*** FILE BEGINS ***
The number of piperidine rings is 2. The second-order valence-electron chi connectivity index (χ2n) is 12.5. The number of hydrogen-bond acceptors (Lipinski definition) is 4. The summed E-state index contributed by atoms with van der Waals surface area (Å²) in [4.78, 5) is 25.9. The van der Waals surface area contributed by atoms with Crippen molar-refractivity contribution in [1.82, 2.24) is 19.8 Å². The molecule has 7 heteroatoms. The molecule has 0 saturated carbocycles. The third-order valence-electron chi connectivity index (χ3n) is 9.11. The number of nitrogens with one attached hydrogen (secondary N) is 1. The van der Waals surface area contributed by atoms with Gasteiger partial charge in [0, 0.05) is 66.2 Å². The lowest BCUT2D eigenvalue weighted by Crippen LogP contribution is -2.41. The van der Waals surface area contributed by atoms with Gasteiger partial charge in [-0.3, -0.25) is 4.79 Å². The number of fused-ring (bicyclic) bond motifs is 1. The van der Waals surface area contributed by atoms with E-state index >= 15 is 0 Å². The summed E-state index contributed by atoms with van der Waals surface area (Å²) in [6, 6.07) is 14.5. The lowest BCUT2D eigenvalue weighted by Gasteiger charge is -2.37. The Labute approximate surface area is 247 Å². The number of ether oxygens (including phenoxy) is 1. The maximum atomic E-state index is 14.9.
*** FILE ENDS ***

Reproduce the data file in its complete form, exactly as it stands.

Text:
The number of piperidine rings is 2. The second-order valence-electron chi connectivity index (χ2n) is 12.5. The number of hydrogen-bond acceptors (Lipinski definition) is 4. The summed E-state index contributed by atoms with van der Waals surface area (Å²) in [4.78, 5) is 25.9. The van der Waals surface area contributed by atoms with Crippen molar-refractivity contribution in [1.82, 2.24) is 19.8 Å². The molecule has 7 heteroatoms. The molecule has 0 saturated carbocycles. The third-order valence-electron chi connectivity index (χ3n) is 9.11. The number of nitrogens with one attached hydrogen (secondary N) is 1. The van der Waals surface area contributed by atoms with Gasteiger partial charge in [0, 0.05) is 66.2 Å². The lowest BCUT2D eigenvalue weighted by Crippen LogP contribution is -2.41. The van der Waals surface area contributed by atoms with Gasteiger partial charge in [-0.3, -0.25) is 4.79 Å². The number of fused-ring (bicyclic) bond motifs is 1. The van der Waals surface area contributed by atoms with E-state index >= 15 is 0 Å². The summed E-state index contributed by atoms with van der Waals surface area (Å²) in [6, 6.07) is 14.5. The lowest BCUT2D eigenvalue weighted by Gasteiger charge is -2.37. The Labute approximate surface area is 247 Å². The number of ether oxygens (including phenoxy) is 1. The maximum atomic E-state index is 14.9.